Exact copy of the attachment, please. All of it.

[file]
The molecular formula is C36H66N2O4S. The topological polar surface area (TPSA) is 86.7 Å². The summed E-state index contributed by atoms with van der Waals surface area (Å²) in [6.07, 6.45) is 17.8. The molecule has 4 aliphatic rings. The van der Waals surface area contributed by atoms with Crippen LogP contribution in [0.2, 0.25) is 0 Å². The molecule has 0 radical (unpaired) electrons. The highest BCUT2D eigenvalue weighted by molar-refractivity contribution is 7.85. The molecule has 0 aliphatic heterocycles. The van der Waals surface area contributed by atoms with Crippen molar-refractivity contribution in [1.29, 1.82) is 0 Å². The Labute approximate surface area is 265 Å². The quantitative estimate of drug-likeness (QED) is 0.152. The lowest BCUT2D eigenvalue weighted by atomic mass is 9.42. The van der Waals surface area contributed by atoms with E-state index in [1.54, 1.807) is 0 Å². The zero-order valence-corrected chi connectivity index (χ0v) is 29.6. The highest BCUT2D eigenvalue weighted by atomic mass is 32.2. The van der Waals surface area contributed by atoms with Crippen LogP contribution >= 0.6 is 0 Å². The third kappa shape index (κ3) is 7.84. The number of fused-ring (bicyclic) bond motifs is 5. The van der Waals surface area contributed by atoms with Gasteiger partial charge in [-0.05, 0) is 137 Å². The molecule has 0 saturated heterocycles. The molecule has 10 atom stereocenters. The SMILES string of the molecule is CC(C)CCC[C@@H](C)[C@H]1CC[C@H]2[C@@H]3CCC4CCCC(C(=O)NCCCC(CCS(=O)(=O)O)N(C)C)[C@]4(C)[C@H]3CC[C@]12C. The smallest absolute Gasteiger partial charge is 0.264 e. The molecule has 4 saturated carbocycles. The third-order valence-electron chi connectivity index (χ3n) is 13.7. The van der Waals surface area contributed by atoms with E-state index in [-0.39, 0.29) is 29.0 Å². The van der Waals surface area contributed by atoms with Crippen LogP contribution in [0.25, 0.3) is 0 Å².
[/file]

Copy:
The molecular formula is C36H66N2O4S. The topological polar surface area (TPSA) is 86.7 Å². The summed E-state index contributed by atoms with van der Waals surface area (Å²) in [6.07, 6.45) is 17.8. The molecule has 4 aliphatic rings. The van der Waals surface area contributed by atoms with Crippen LogP contribution in [0.2, 0.25) is 0 Å². The molecule has 0 radical (unpaired) electrons. The highest BCUT2D eigenvalue weighted by molar-refractivity contribution is 7.85. The molecule has 0 aliphatic heterocycles. The van der Waals surface area contributed by atoms with Crippen molar-refractivity contribution in [1.29, 1.82) is 0 Å². The Labute approximate surface area is 265 Å². The quantitative estimate of drug-likeness (QED) is 0.152. The lowest BCUT2D eigenvalue weighted by atomic mass is 9.42. The van der Waals surface area contributed by atoms with E-state index in [1.54, 1.807) is 0 Å². The zero-order valence-corrected chi connectivity index (χ0v) is 29.6. The highest BCUT2D eigenvalue weighted by atomic mass is 32.2. The van der Waals surface area contributed by atoms with Crippen LogP contribution >= 0.6 is 0 Å². The third kappa shape index (κ3) is 7.84. The number of fused-ring (bicyclic) bond motifs is 5. The van der Waals surface area contributed by atoms with Gasteiger partial charge in [-0.05, 0) is 137 Å². The molecule has 0 saturated heterocycles. The molecule has 10 atom stereocenters. The SMILES string of the molecule is CC(C)CCC[C@@H](C)[C@H]1CC[C@H]2[C@@H]3CCC4CCCC(C(=O)NCCCC(CCS(=O)(=O)O)N(C)C)[C@]4(C)[C@H]3CC[C@]12C. The smallest absolute Gasteiger partial charge is 0.264 e. The molecule has 4 saturated carbocycles. The third-order valence-electron chi connectivity index (χ3n) is 13.7. The van der Waals surface area contributed by atoms with E-state index in [-0.39, 0.29) is 29.0 Å². The van der Waals surface area contributed by atoms with Crippen LogP contribution in [0.25, 0.3) is 0 Å².